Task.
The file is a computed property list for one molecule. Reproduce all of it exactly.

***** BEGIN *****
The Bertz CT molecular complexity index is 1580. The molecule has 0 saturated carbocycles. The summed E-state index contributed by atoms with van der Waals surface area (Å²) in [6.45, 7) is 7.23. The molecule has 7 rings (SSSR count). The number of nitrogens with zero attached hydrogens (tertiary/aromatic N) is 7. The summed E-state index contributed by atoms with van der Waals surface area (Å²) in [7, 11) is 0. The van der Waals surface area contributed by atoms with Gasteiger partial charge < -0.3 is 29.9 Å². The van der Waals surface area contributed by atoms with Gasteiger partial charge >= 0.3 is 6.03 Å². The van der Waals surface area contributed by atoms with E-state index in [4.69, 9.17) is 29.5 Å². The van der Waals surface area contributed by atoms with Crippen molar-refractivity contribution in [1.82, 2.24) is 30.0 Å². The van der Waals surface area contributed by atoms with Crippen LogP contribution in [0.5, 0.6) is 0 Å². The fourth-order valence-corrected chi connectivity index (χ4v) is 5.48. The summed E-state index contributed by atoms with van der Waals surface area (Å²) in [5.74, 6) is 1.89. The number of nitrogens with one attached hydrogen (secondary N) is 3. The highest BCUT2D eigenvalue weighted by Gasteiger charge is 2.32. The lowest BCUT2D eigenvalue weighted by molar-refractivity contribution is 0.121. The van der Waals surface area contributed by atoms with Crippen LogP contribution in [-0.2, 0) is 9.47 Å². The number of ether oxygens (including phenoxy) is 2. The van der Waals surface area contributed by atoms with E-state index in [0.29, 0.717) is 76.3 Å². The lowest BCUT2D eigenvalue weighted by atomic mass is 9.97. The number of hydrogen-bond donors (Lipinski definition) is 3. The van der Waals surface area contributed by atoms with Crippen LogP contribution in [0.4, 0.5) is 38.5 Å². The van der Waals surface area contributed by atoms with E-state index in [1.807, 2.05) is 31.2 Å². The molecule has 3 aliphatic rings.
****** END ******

The Bertz CT molecular complexity index is 1580. The molecule has 0 saturated carbocycles. The summed E-state index contributed by atoms with van der Waals surface area (Å²) in [6.45, 7) is 7.23. The molecule has 7 rings (SSSR count). The number of nitrogens with zero attached hydrogens (tertiary/aromatic N) is 7. The summed E-state index contributed by atoms with van der Waals surface area (Å²) in [7, 11) is 0. The van der Waals surface area contributed by atoms with Gasteiger partial charge < -0.3 is 29.9 Å². The van der Waals surface area contributed by atoms with Gasteiger partial charge >= 0.3 is 6.03 Å². The van der Waals surface area contributed by atoms with E-state index in [4.69, 9.17) is 29.5 Å². The van der Waals surface area contributed by atoms with Crippen molar-refractivity contribution in [1.82, 2.24) is 30.0 Å². The van der Waals surface area contributed by atoms with Crippen LogP contribution in [0.5, 0.6) is 0 Å². The fourth-order valence-corrected chi connectivity index (χ4v) is 5.48. The summed E-state index contributed by atoms with van der Waals surface area (Å²) in [5.74, 6) is 1.89. The number of nitrogens with one attached hydrogen (secondary N) is 3. The highest BCUT2D eigenvalue weighted by Gasteiger charge is 2.32. The lowest BCUT2D eigenvalue weighted by molar-refractivity contribution is 0.121. The van der Waals surface area contributed by atoms with Crippen LogP contribution in [-0.2, 0) is 9.47 Å². The number of ether oxygens (including phenoxy) is 2. The van der Waals surface area contributed by atoms with E-state index in [0.29, 0.717) is 76.3 Å². The lowest BCUT2D eigenvalue weighted by atomic mass is 9.97. The number of hydrogen-bond donors (Lipinski definition) is 3. The van der Waals surface area contributed by atoms with Crippen LogP contribution in [0.4, 0.5) is 38.5 Å². The van der Waals surface area contributed by atoms with E-state index in [1.807, 2.05) is 31.2 Å². The molecule has 3 aliphatic rings.